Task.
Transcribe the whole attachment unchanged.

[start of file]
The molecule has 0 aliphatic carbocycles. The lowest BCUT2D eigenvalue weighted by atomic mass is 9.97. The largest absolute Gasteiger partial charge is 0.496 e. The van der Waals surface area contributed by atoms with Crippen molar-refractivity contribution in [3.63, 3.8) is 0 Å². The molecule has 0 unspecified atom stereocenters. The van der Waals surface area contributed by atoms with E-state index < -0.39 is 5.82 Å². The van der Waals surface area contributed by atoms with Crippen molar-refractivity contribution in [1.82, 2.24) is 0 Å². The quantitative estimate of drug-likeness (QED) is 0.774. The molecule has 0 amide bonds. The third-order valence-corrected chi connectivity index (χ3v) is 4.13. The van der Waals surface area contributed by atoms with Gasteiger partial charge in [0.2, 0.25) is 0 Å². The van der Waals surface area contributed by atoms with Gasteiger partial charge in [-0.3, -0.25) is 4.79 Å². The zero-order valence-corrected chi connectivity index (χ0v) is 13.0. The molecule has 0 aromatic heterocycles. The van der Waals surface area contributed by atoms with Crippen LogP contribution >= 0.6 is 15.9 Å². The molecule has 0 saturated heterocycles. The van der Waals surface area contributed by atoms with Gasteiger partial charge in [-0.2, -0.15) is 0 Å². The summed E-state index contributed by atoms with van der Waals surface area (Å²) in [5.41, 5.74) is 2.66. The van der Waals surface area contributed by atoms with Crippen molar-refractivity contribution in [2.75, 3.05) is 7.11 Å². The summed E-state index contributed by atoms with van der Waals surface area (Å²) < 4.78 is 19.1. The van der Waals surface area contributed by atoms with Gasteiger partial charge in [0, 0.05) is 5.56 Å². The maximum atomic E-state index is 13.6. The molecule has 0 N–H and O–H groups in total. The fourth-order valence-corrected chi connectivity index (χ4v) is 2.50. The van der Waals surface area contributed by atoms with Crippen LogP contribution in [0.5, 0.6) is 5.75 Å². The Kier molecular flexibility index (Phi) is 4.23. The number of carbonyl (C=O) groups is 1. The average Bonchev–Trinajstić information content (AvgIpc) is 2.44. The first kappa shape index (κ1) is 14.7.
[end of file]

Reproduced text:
The molecule has 0 aliphatic carbocycles. The lowest BCUT2D eigenvalue weighted by atomic mass is 9.97. The largest absolute Gasteiger partial charge is 0.496 e. The van der Waals surface area contributed by atoms with Crippen molar-refractivity contribution in [3.63, 3.8) is 0 Å². The molecule has 0 unspecified atom stereocenters. The van der Waals surface area contributed by atoms with E-state index < -0.39 is 5.82 Å². The van der Waals surface area contributed by atoms with Crippen molar-refractivity contribution in [1.82, 2.24) is 0 Å². The quantitative estimate of drug-likeness (QED) is 0.774. The molecule has 0 amide bonds. The third-order valence-corrected chi connectivity index (χ3v) is 4.13. The van der Waals surface area contributed by atoms with Gasteiger partial charge in [0.2, 0.25) is 0 Å². The van der Waals surface area contributed by atoms with Gasteiger partial charge in [-0.3, -0.25) is 4.79 Å². The zero-order valence-corrected chi connectivity index (χ0v) is 13.0. The molecule has 0 aromatic heterocycles. The van der Waals surface area contributed by atoms with Crippen LogP contribution >= 0.6 is 15.9 Å². The molecule has 0 saturated heterocycles. The van der Waals surface area contributed by atoms with Gasteiger partial charge in [-0.2, -0.15) is 0 Å². The summed E-state index contributed by atoms with van der Waals surface area (Å²) in [5.41, 5.74) is 2.66. The van der Waals surface area contributed by atoms with Crippen molar-refractivity contribution in [2.75, 3.05) is 7.11 Å². The summed E-state index contributed by atoms with van der Waals surface area (Å²) < 4.78 is 19.1. The van der Waals surface area contributed by atoms with Gasteiger partial charge in [0, 0.05) is 5.56 Å². The maximum atomic E-state index is 13.6. The molecule has 0 N–H and O–H groups in total. The fourth-order valence-corrected chi connectivity index (χ4v) is 2.50. The van der Waals surface area contributed by atoms with Crippen LogP contribution in [0.5, 0.6) is 5.75 Å². The Kier molecular flexibility index (Phi) is 4.23. The number of carbonyl (C=O) groups is 1. The average Bonchev–Trinajstić information content (AvgIpc) is 2.44. The first kappa shape index (κ1) is 14.7.